US optimism sustains Australian shares
The final weeks of 2019 were filled with bad news but the share market continued to perform strongly.
In the final weeks of 2019 Australian cities choked on bushfire smoke, the festive shopping season was labelled the weakest since the Global Financial Crisis, and the Federal Government admitted its earlier forecasts for the economy were overly optimistic.
Yet the ASX 200 gained 2.46% over the month to early January, led by resources, healthcare and IT stocks. Over the three months the index rose exactly 5%.
Mercer’s Head of Investment Strategy, Gwion Moore, says these domestic gains are part of a larger global story.
“There’s a renewed optimism globally which has really been driving the overseas equity markets,” he explains. “That, in turn, has helped Australia.”
Key amongst the reasons for optimism is the growing belief that the United States and China may reach an agreement on trade, bringing to an end the so-called ‘trade war’ running since 2018 that has seen both sides impose tariffs on the other’s goods.
“We’ve had a partial deal already that rolls back some of the tariffs,” says Moore. “We’re expecting a more comprehensive agreement in the coming weeks.”
In the United States, the Dow was up 3.02% over the month to early January and up 9.38% over three months. The S&P 500 performed even more strongly, gaining 3.34% over the same month and 11.45% over three months.
Meanwhile, in the United Kingdom, the election of Boris Johnson and the Conservatives brightened the mood of investors by bringing an end to the Brexit conflict.
“There’s now more financial certainty there, given that the recent election has essentially closed the debate on whether or not the UK is going to be leaving the European Union,” Moore says.
It isn’t all roses
Although the Australian share market recorded gains in December and early January, Moore says the pace of growth has lagged behind international markets with sluggish GDP growth and consumer confidence at its lowest in years.
“While it’s true that Australia takes its trading cues from overseas, the weakness of our domestic economy has undoubtedly been a drag on shares,” he says. “On top of that, the employment market has been weaker, with a small increase in unemployment and the rate of hiring has been declining.”
Moore says the Reserve Bank’s decision to cut interest rates three times in 2019 was intended to stimulate the economy, yet consumers have not been spending cash. By and large, Australians haven’t been obtaining extra credit, either.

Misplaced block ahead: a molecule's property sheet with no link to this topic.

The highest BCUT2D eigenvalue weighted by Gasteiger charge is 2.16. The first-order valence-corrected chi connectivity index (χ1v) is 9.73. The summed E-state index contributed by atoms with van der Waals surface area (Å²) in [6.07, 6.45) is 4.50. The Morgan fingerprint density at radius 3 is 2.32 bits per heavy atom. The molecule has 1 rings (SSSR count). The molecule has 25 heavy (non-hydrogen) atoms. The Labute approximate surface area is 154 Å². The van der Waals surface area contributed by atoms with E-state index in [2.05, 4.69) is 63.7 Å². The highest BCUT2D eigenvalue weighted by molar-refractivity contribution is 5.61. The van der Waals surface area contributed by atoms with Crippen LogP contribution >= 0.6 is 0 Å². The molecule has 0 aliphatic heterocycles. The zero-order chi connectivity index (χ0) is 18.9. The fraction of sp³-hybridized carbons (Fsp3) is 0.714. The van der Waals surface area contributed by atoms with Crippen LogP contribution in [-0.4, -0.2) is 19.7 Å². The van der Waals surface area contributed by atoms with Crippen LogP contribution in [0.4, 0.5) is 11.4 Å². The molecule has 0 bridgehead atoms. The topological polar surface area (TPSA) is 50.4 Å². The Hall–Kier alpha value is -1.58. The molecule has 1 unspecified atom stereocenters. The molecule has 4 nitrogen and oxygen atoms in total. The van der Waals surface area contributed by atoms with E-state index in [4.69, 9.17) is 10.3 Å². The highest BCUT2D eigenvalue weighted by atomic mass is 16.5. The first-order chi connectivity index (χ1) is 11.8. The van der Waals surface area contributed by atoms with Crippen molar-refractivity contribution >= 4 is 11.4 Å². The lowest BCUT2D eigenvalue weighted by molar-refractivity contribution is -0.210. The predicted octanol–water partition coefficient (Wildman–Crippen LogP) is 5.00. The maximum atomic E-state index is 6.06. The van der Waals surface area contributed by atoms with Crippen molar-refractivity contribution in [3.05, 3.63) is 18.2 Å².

“The argument has been made that people look at interest-rate cuts and they interpret them as ‘Difficult times are ahead, perhaps we should be a little more cautious’,” Moore says. “Compared with international peers, the Australian consumer already has quite high levels of debt, so the ability to boost the economy by taking on more debt is limited.”
The one area where interest rate cuts seem to be having an effect is the housing market. According to CoreLogic, national house prices rose 1.7% in November (the largest monthly gain since 2003) and 1.1% in December. There is a widespread expectation that prices will continue to rise in 2020 as both owner-occupiers and investors take advantage of low interest rates to enter the market.
The year ahead
Moore says there is a good chance the RBA will cut cash rates again, possibly as soon as February.
“The market certainly has that priced in,” he says. “The same underlying themes that led to the last interest-rate cut remain: we have above-target unemployment, below-target inflation.”
This summer’s bushfire crisis also holds concerns for its potential to hit the economy. “That’s been estimated to knock 0.1% to 0.2% off GDP,” says Moore.
The outlook overseas is even more difficult to predict. As Moore puts it, the only certainty is uncertainty.
“I’m anxious about the unusually high levels of confusion that might be associated with the upcoming presidential election in the United States, it’s affecting everything,” he says. “The US-China trade negotiations have occurred in the context of Trump’s re-election campaign, and I think most people would conclude that the recent events in Iraq and Iran were not entirely unrelated to the US presidential cycle.”
While the United State economy remains strong, Moore says its currency could weaken this year. “The Australian dollar has been falling versus the US dollar for the past seven years,” he says. “This has been driven as much by US dollar strength as Australian dollar weakness. The US dollar is now over-valued against most major currencies and there is a good chance this trend will turn over the medium term.”
If that happened, it would be bad news for investors and retirees with exposure to the United States through shares or superannuation portfolios. “On the upside,” Moore says, “it’s good news for Australians looking for a Disneyland holiday.”